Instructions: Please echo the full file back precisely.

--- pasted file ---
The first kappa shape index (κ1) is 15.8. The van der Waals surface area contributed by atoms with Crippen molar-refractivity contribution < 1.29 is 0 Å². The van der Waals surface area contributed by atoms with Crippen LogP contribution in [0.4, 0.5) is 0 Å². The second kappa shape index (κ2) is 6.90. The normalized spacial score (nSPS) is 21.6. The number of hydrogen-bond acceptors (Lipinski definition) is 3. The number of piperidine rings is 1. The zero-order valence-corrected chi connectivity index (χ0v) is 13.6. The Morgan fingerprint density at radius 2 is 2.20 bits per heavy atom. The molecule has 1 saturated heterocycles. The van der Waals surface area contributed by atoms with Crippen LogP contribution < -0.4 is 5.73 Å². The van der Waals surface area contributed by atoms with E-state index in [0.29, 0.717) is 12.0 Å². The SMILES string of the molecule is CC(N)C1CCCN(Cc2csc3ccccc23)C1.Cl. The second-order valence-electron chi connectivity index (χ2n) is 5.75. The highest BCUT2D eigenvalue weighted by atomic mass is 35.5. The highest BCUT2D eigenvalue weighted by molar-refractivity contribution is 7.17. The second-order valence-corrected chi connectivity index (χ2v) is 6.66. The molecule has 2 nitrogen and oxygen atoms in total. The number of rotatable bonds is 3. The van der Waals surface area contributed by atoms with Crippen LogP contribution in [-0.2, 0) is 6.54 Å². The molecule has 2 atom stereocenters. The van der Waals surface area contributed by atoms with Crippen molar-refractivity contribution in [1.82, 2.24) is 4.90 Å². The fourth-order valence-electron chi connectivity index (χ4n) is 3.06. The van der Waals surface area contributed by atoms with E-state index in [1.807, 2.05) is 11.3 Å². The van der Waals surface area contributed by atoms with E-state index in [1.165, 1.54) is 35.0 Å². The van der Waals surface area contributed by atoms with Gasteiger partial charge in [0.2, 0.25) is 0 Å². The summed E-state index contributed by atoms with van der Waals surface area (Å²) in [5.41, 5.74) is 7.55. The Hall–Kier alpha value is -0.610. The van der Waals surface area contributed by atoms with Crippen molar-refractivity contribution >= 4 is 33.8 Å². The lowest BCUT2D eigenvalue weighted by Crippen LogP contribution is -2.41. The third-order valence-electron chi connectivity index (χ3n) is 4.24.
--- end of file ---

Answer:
The first kappa shape index (κ1) is 15.8. The van der Waals surface area contributed by atoms with Crippen molar-refractivity contribution < 1.29 is 0 Å². The van der Waals surface area contributed by atoms with Crippen LogP contribution in [0.4, 0.5) is 0 Å². The second kappa shape index (κ2) is 6.90. The normalized spacial score (nSPS) is 21.6. The number of hydrogen-bond acceptors (Lipinski definition) is 3. The number of piperidine rings is 1. The zero-order valence-corrected chi connectivity index (χ0v) is 13.6. The Morgan fingerprint density at radius 2 is 2.20 bits per heavy atom. The molecule has 1 saturated heterocycles. The van der Waals surface area contributed by atoms with Crippen LogP contribution < -0.4 is 5.73 Å². The van der Waals surface area contributed by atoms with E-state index in [0.29, 0.717) is 12.0 Å². The SMILES string of the molecule is CC(N)C1CCCN(Cc2csc3ccccc23)C1.Cl. The second-order valence-electron chi connectivity index (χ2n) is 5.75. The highest BCUT2D eigenvalue weighted by atomic mass is 35.5. The highest BCUT2D eigenvalue weighted by molar-refractivity contribution is 7.17. The second-order valence-corrected chi connectivity index (χ2v) is 6.66. The molecule has 2 nitrogen and oxygen atoms in total. The number of rotatable bonds is 3. The van der Waals surface area contributed by atoms with Crippen LogP contribution in [-0.2, 0) is 6.54 Å². The molecule has 2 atom stereocenters. The van der Waals surface area contributed by atoms with Crippen molar-refractivity contribution in [1.82, 2.24) is 4.90 Å². The fourth-order valence-electron chi connectivity index (χ4n) is 3.06. The van der Waals surface area contributed by atoms with E-state index in [1.807, 2.05) is 11.3 Å². The van der Waals surface area contributed by atoms with E-state index in [1.165, 1.54) is 35.0 Å². The van der Waals surface area contributed by atoms with Gasteiger partial charge in [0.2, 0.25) is 0 Å². The summed E-state index contributed by atoms with van der Waals surface area (Å²) in [5.41, 5.74) is 7.55. The Hall–Kier alpha value is -0.610. The van der Waals surface area contributed by atoms with Crippen molar-refractivity contribution >= 4 is 33.8 Å². The lowest BCUT2D eigenvalue weighted by Crippen LogP contribution is -2.41. The third-order valence-electron chi connectivity index (χ3n) is 4.24.